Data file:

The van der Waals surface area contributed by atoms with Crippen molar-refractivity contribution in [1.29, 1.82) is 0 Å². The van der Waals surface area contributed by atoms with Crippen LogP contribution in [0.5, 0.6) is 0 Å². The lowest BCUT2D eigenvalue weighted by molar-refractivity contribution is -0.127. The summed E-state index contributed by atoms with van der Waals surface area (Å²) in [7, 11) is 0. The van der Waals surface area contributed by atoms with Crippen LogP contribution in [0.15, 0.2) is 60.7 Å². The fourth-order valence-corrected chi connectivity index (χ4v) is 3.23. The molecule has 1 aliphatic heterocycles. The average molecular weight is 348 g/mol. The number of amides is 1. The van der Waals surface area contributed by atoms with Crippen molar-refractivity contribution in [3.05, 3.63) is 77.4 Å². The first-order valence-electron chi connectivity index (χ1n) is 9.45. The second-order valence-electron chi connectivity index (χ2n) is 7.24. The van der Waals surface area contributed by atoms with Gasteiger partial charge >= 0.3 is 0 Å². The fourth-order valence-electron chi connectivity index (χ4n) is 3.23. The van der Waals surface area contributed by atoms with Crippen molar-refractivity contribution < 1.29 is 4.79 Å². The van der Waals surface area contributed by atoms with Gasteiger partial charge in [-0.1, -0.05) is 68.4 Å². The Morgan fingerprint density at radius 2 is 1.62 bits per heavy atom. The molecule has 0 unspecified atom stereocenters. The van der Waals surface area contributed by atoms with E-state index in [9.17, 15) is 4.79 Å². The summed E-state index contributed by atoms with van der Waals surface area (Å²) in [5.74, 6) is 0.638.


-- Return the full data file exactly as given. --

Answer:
The van der Waals surface area contributed by atoms with Crippen molar-refractivity contribution in [1.29, 1.82) is 0 Å². The van der Waals surface area contributed by atoms with Crippen LogP contribution in [0.5, 0.6) is 0 Å². The lowest BCUT2D eigenvalue weighted by molar-refractivity contribution is -0.127. The summed E-state index contributed by atoms with van der Waals surface area (Å²) in [7, 11) is 0. The van der Waals surface area contributed by atoms with Crippen LogP contribution in [0.15, 0.2) is 60.7 Å². The fourth-order valence-corrected chi connectivity index (χ4v) is 3.23. The molecule has 1 aliphatic heterocycles. The average molecular weight is 348 g/mol. The number of amides is 1. The van der Waals surface area contributed by atoms with Crippen molar-refractivity contribution in [3.05, 3.63) is 77.4 Å². The first-order valence-electron chi connectivity index (χ1n) is 9.45. The second-order valence-electron chi connectivity index (χ2n) is 7.24. The van der Waals surface area contributed by atoms with Gasteiger partial charge >= 0.3 is 0 Å². The fourth-order valence-electron chi connectivity index (χ4n) is 3.23. The van der Waals surface area contributed by atoms with Crippen molar-refractivity contribution < 1.29 is 4.79 Å². The van der Waals surface area contributed by atoms with Gasteiger partial charge in [-0.1, -0.05) is 68.4 Å². The Morgan fingerprint density at radius 2 is 1.62 bits per heavy atom. The molecule has 0 unspecified atom stereocenters. The van der Waals surface area contributed by atoms with E-state index in [9.17, 15) is 4.79 Å². The summed E-state index contributed by atoms with van der Waals surface area (Å²) in [5.74, 6) is 0.638.